and other Voznesenka community students’ family members
met with ACLU of Alaska Executive Director Jeffrey Mittman
to discuss a formal request to the State to allow alternate
The Alaska State Department of Education
and Early Development has agreed to respect the religious freedom
of Russian Old Believer families and arrange alternate testing
dates and security procedures for administration of the High
School Graduation Qualifying Exam (HSGQE) which, as currently
scheduled, conflicts with Holy Week for Russian Old Believer
students. Rather than being forced to miss the testing on April
6 – 8, or violate their religious dictates which require
that Russian Old Believers not work or attend school during
Holy Week, students will now have the opportunity to take the
test on March 29 to April 2, under special security procedures
and agreements which protect the validity of the tests. See
of Alaska’s Press Release. See correspondence
to the Department of Education.
ACLU Joins NARF, Northern Justice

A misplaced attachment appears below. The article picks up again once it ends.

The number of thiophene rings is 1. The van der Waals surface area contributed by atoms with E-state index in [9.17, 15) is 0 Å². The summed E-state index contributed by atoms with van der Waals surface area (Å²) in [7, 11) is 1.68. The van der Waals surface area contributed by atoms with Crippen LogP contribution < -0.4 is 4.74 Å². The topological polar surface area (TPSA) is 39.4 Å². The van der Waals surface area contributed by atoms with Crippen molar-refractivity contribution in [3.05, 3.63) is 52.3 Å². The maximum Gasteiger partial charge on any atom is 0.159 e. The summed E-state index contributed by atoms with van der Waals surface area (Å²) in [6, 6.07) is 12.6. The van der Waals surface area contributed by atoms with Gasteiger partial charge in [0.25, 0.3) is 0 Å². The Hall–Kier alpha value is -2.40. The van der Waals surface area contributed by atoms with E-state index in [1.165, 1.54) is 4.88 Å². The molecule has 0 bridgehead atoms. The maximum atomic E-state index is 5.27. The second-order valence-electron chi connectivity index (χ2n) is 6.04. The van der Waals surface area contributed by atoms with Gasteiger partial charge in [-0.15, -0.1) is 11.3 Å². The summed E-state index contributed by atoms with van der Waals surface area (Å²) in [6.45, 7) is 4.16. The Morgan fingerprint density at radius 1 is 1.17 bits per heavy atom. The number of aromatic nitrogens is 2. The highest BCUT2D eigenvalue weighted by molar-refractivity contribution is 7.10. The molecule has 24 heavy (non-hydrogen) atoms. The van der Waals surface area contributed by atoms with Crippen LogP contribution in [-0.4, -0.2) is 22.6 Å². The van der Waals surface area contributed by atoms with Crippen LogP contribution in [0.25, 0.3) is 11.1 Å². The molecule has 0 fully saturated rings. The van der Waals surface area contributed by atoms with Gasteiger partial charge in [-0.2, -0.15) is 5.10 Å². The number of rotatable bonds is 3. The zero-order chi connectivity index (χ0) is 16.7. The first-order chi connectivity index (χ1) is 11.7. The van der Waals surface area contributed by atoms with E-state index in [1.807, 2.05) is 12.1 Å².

Project, and State Of Alaska in Announcing Settlement In
Yup'ik Language Voter Assistance Case. The ACLU
of Alaska Foundation, the ACLU Voting Rights Project, and
the Native American Rights Fund (NARF) joined the Northern
Justice Project, four Alaska Native elders and four tribal
governments and the Alaska Attorney General's Office in announcing
a settlement of litigation in Nick, et al. v. Bethel, et
al. According to the settlement, the state of Alaska will
make enhancements to language assistance for Yup'ik-speaking
voters available at elections in the Bethel area. “The
right to vote – to have an equal voice in the political
process – is the most fundamental of civil liberties,” said
Jeffrey Mittman, Executive Director of the ACLU of Alaska. “The
ACLU is pleased to have partnered with NARF in vindicating
the Constitutional rights of the Alaska Native community,
and ensuring the right to vote regardless of what language
one speaks.” See the full
press release and a copy of the settlement
ACLU Advises Legislature of Unconstitutionality of Proposed Drug and Alcohol Testing Scheme. The
ACLU testified in Juneau regarding the standards for drug and